Odd Thoughts: Each year ends deliciously

Food, food and more food at Christmas

Memories of my childhood at this time of year are filled with platters of chocolate-dipped cream puffs and a dazzling array of tarts, cookie tins filled with speculaas and pepernootjes and gevulde koeken, and fancy bowls brimming with candies of every imaginable colour and flavour.

Though some of the goodies came direct from Holland in an annual care package from family there, most – like the pastry snakes and letters filled with marzipan – were fashioned by Mom in the week leading up to Christmas, and continually replenished with more baking during the feast week – always with as much interference as possible from the children!

As New Year’s Eve approached, trays of pickled herring and of raw herring slathered in chopped onions would begin to appear, while the deep-fryer would start yielding oliebollen, to be dipped in icing sugar before being consumed as quickly as Mom could drop more spoonfuls of batter into the hot oil.

But at the pinnacle – the absolute peak of the feast – were Mom’s special beef croquettes which took days to produce, and consequently were only ever produced in the last days of the year. They were plunged into the deep fryer only in the dying minutes of each year, and slathered in mustard, rarely would even one survive to experience the countdown into the New Year.

And eggnog simmered in Dutch gin… I almost forgot the eggnog! Even we little ones would be blessed with a tiny taste – perhaps a teaspoon – of that ambrosia.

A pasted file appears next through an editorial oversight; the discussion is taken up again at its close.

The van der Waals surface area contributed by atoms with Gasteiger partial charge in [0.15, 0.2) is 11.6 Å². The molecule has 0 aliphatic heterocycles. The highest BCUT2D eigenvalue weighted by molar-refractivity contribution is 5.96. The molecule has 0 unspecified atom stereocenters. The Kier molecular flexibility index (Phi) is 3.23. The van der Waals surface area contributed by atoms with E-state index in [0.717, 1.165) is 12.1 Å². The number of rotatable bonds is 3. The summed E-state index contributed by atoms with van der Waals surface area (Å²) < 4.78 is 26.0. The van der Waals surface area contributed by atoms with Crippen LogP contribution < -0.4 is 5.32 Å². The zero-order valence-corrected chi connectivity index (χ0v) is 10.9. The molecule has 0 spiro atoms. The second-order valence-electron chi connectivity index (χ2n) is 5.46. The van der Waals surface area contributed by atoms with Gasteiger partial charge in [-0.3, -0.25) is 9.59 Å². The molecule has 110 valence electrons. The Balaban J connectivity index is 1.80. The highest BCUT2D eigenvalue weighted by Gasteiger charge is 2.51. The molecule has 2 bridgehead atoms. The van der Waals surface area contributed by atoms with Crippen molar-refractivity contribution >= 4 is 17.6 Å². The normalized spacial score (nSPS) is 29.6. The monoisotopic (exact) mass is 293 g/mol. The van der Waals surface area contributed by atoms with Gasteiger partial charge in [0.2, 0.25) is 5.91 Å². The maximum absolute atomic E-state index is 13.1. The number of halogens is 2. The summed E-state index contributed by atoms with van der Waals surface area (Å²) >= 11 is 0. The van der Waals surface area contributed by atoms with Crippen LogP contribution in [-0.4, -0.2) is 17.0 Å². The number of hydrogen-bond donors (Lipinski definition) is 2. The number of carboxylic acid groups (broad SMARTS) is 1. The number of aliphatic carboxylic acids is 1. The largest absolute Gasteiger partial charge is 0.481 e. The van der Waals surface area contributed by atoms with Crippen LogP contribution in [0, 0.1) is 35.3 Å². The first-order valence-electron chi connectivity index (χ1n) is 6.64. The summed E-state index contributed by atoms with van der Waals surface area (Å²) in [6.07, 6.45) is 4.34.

We are now living in the last days.

No, not the Last Days, as in the end of time… although, watching the news some nights certainly raises that possibility.

We are in the last days of 2018.

This part of the year is party time, and not just because of Christmas or New Year’s Day. It was a time of feasting and celebration long before the Christians co-opted winter solstice festivities to mark their Saviour’s birthday. Indeed, the likelihood that Jesus of Nazareth was actually born on Dec. 25 is no better than one chance in 365.

Pre-Christian cultures all over the northern hemisphere (where practically everybody who was anybody lived back then) had known for millennia about the winter solstice, when days started getting longer again after a long period of relentless shortening.

The return of light after dark days meant that spring was coming, a time of planting and renewal. If you were a Christian facing religious extinction as the Dark Ages were descending, what better metaphor could you hope to find for the birth of the guy you believe could bring light back to a darkening world?

Plus, when you’re desperate to replenish your ranks with new recruits, you don’t score extra points by shutting down their annual party-time… so you simply change the reason for the party.

Today, we string coloured lights to celebrate the joy of the season, instead of lighting bonfires to remind the gods that we need the sun’s light to survive.

And we eat.

Ye gads! We eat!

Langley Advance

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